Nature in Education — Agricultural Labour : Culture of Plants and Animals
Itard, in a remarkable pedagogical treatise: "Des premiers developpements du jeune sauvage de l'Aveyron" expounds in detail the drama of a curious, gigantic education which attempted to overcome the psychical darkness of an idiot and at the same time to snatch a man from primitive nature.
The savage of the Aveyron was a child who had grown up in the natural state: criminally abandoned in a forest where his assassins thought they had killed him, he was cured by natural means, and had survived for many years free and naked in the wilderness, until, captured by hunters, he entered into the civilised life of Paris, showing by the scars with which his miserable body was furrowed the story of the struggles with wild beasts, and of lacerations caused by falling from heights.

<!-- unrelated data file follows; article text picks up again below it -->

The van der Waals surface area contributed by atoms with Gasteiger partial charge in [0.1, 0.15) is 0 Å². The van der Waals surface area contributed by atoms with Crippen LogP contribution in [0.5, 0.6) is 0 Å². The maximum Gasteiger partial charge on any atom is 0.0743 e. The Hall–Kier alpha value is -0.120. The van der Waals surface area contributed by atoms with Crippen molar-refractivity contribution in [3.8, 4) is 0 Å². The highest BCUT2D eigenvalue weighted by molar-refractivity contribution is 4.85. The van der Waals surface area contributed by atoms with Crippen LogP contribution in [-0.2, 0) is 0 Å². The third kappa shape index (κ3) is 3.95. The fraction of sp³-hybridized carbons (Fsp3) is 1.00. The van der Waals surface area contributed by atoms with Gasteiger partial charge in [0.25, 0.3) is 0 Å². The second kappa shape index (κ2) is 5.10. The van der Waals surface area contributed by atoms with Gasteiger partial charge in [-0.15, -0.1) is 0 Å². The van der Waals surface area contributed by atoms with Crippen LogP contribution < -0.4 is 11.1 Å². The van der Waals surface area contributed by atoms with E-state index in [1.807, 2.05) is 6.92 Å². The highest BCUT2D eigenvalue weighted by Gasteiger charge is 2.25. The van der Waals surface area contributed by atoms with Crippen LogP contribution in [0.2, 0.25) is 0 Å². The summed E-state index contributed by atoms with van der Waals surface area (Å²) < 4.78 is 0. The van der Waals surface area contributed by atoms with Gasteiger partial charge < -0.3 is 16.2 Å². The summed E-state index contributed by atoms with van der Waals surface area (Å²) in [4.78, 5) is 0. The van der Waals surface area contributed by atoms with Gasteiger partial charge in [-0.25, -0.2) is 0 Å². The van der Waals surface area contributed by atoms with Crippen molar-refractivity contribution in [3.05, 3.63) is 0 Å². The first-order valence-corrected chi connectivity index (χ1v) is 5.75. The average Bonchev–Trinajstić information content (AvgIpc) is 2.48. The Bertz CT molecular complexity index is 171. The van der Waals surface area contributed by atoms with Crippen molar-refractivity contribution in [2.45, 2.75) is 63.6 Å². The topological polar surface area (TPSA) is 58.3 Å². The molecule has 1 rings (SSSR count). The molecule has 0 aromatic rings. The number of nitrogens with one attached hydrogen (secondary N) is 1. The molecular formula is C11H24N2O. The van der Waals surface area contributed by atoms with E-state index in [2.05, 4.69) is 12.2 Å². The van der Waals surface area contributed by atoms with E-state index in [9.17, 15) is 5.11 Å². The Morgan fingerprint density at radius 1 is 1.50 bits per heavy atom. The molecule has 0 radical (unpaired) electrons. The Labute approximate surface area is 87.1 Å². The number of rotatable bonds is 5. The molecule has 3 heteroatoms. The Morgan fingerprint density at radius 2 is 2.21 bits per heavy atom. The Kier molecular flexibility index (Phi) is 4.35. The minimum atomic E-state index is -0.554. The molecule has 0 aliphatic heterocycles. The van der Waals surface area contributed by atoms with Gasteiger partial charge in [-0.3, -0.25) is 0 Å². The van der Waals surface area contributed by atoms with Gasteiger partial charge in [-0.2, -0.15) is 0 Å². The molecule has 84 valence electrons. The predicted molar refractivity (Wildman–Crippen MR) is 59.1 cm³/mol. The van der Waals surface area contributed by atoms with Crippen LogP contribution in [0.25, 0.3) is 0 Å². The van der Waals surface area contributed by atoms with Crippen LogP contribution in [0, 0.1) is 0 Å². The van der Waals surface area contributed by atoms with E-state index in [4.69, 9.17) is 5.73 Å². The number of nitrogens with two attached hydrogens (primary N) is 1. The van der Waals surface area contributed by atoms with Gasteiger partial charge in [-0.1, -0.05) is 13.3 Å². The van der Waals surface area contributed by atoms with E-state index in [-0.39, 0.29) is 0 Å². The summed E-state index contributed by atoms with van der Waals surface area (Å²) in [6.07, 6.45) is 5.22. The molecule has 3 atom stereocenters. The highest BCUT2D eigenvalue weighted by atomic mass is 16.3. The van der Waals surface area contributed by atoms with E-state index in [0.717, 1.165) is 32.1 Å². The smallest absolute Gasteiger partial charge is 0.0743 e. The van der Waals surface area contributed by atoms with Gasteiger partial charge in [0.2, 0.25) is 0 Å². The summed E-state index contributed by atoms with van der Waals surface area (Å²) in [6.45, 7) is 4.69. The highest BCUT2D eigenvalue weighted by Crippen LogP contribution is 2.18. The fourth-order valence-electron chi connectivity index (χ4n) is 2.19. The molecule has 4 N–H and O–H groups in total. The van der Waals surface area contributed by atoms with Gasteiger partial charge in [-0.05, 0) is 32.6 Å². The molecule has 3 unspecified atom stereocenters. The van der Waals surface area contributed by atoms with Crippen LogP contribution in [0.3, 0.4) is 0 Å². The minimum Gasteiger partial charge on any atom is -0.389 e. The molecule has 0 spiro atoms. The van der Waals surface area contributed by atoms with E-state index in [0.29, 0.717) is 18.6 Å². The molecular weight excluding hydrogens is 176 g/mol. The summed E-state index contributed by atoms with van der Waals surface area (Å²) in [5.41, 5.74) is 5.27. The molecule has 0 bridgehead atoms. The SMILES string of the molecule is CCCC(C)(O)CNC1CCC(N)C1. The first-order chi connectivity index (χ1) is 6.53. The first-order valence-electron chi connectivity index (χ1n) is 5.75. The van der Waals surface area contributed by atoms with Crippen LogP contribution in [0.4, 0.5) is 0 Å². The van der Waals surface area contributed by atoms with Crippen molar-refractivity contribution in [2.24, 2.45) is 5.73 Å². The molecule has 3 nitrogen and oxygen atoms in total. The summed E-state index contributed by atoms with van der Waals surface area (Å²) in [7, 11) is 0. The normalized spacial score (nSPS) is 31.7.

The child was, and always remained, mute; his mentality, diagnosed by Pinel as idiotic, remained forever almost inaccessible to intellectual education.
To this child are due the first steps of positive pedagogy. Itard, a physician of deaf-mutes and a student of philosophy, undertook his education with methods which he had already partially tried for treating defective hearing — believing at the beginning that the savage showed char-